DETROIT (Reuters) - General Motors Co’s (GM.N) Mary Barra, the auto industry’s first female chief executive officer, will be paid $14.4 million in cash and stock this year, 60 percent more than her predecessor, the automaker disclosed on Monday.
GM had previously said Barra, 52, would receive up to $4.4 million in cash and stock compensation this year, but that amount did not include what she would receive under the company’s long-term compensation plan, which totals $10 million.
The long-term portion is subject to shareholder approval at the company’s annual meeting in June. GM said Barra’s total is an increase of 60 percent over her predecessor, Dan Akerson, who stepped down last month.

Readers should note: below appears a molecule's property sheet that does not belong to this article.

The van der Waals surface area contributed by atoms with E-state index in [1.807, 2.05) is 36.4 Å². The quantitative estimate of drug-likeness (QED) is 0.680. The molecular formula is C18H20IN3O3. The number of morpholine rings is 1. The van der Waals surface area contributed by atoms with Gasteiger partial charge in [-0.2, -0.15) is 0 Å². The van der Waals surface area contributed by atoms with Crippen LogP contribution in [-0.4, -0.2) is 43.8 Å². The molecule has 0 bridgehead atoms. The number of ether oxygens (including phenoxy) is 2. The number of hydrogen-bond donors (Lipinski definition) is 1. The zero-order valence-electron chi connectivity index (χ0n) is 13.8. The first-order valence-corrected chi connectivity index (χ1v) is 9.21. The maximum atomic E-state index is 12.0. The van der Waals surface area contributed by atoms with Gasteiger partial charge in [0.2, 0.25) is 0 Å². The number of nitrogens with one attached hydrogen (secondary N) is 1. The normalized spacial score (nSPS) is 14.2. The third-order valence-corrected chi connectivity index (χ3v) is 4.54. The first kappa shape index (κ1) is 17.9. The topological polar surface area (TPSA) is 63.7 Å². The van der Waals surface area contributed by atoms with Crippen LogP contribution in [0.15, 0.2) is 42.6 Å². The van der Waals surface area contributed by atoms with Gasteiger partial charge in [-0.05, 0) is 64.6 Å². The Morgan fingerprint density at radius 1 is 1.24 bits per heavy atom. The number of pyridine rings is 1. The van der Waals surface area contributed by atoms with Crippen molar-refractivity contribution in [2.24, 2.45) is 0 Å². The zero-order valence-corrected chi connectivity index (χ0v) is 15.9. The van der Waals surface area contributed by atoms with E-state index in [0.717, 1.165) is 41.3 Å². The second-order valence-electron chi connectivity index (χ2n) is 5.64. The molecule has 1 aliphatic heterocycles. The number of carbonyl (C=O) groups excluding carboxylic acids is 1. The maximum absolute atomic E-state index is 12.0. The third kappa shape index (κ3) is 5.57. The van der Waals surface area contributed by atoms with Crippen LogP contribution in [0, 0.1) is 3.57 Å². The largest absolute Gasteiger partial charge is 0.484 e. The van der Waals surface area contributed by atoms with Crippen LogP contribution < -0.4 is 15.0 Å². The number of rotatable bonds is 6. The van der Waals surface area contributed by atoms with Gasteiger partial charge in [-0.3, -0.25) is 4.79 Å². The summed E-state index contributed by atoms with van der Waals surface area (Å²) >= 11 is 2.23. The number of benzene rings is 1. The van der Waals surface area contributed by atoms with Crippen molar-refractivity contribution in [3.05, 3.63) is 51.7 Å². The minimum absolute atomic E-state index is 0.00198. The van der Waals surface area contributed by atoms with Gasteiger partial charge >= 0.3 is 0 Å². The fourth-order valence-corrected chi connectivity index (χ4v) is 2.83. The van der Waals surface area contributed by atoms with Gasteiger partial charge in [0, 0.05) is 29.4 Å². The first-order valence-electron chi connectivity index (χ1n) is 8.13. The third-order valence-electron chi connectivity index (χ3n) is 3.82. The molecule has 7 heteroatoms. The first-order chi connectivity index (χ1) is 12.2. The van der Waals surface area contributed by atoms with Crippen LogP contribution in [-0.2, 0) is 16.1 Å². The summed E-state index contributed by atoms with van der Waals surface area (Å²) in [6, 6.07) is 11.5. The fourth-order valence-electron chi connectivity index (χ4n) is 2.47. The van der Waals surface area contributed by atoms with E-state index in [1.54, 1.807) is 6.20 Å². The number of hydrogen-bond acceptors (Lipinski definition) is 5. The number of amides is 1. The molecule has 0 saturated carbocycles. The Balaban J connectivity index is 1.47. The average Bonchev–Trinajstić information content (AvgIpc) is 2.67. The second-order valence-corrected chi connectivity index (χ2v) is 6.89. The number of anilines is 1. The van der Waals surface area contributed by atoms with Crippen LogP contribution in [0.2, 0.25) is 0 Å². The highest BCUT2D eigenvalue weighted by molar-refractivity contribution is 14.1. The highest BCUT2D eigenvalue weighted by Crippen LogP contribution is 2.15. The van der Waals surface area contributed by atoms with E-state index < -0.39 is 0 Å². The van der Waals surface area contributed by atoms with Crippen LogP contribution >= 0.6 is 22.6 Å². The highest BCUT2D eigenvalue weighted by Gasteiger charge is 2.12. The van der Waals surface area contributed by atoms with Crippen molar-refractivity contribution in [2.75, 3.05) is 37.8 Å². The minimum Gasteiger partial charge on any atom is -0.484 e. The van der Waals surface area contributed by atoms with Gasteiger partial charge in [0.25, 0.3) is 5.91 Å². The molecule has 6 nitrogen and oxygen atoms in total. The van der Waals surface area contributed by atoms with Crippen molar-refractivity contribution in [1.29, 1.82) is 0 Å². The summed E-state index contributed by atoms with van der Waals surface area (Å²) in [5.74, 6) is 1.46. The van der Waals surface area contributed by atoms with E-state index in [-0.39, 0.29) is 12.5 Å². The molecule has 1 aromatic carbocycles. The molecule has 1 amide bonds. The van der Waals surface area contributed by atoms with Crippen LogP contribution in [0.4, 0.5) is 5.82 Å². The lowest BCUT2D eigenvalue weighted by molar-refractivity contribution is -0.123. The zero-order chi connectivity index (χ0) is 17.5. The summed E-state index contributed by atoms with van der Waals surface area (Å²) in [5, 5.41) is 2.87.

GM said it was releasing the figures ahead of its proxy filing in April “to correct misperceptions created by comparisons that used only a portion of Barra’s overall compensation.”
“As a new CEO, Mary’s total compensation is in line with her peer group and properly weighted so that most is at-risk,” GM Chairman Tim Solso said in a statement. “The company’s performance will ultimately determine how much she is paid.”
GM did not disclose Akerson’s 2013 compensation, but the previous year the No. 1 U.S. automaker paid him $9 million in cash and stock. His 2012 compensation also included $2 million in restricted stock units that he received in 2011.
Reporting by Ben Klayman in Detroit